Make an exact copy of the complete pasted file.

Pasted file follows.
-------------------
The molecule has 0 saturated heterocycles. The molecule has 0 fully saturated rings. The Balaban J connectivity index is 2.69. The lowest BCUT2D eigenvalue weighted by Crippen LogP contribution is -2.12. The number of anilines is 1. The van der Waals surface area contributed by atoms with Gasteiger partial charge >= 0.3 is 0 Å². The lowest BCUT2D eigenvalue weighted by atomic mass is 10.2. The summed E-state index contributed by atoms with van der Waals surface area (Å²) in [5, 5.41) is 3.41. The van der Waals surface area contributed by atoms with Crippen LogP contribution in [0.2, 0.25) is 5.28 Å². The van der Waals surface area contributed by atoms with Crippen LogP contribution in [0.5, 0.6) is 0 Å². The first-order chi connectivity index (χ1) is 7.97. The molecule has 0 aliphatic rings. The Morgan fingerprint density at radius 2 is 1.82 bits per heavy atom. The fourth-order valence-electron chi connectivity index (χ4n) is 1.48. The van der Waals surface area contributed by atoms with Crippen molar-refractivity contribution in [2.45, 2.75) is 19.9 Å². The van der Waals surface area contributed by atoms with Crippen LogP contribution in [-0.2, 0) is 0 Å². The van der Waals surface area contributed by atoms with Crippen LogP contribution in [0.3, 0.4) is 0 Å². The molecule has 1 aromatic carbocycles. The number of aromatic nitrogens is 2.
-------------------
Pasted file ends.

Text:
The molecule has 0 saturated heterocycles. The molecule has 0 fully saturated rings. The Balaban J connectivity index is 2.69. The lowest BCUT2D eigenvalue weighted by Crippen LogP contribution is -2.12. The number of anilines is 1. The van der Waals surface area contributed by atoms with Gasteiger partial charge >= 0.3 is 0 Å². The lowest BCUT2D eigenvalue weighted by atomic mass is 10.2. The summed E-state index contributed by atoms with van der Waals surface area (Å²) in [5, 5.41) is 3.41. The van der Waals surface area contributed by atoms with Crippen LogP contribution in [0.2, 0.25) is 5.28 Å². The van der Waals surface area contributed by atoms with Crippen LogP contribution in [0.5, 0.6) is 0 Å². The first-order chi connectivity index (χ1) is 7.97. The molecule has 0 aliphatic rings. The Morgan fingerprint density at radius 2 is 1.82 bits per heavy atom. The fourth-order valence-electron chi connectivity index (χ4n) is 1.48. The van der Waals surface area contributed by atoms with Crippen molar-refractivity contribution in [2.45, 2.75) is 19.9 Å². The van der Waals surface area contributed by atoms with Crippen LogP contribution in [-0.2, 0) is 0 Å². The van der Waals surface area contributed by atoms with Crippen LogP contribution in [0.3, 0.4) is 0 Å². The molecule has 1 aromatic carbocycles. The number of aromatic nitrogens is 2.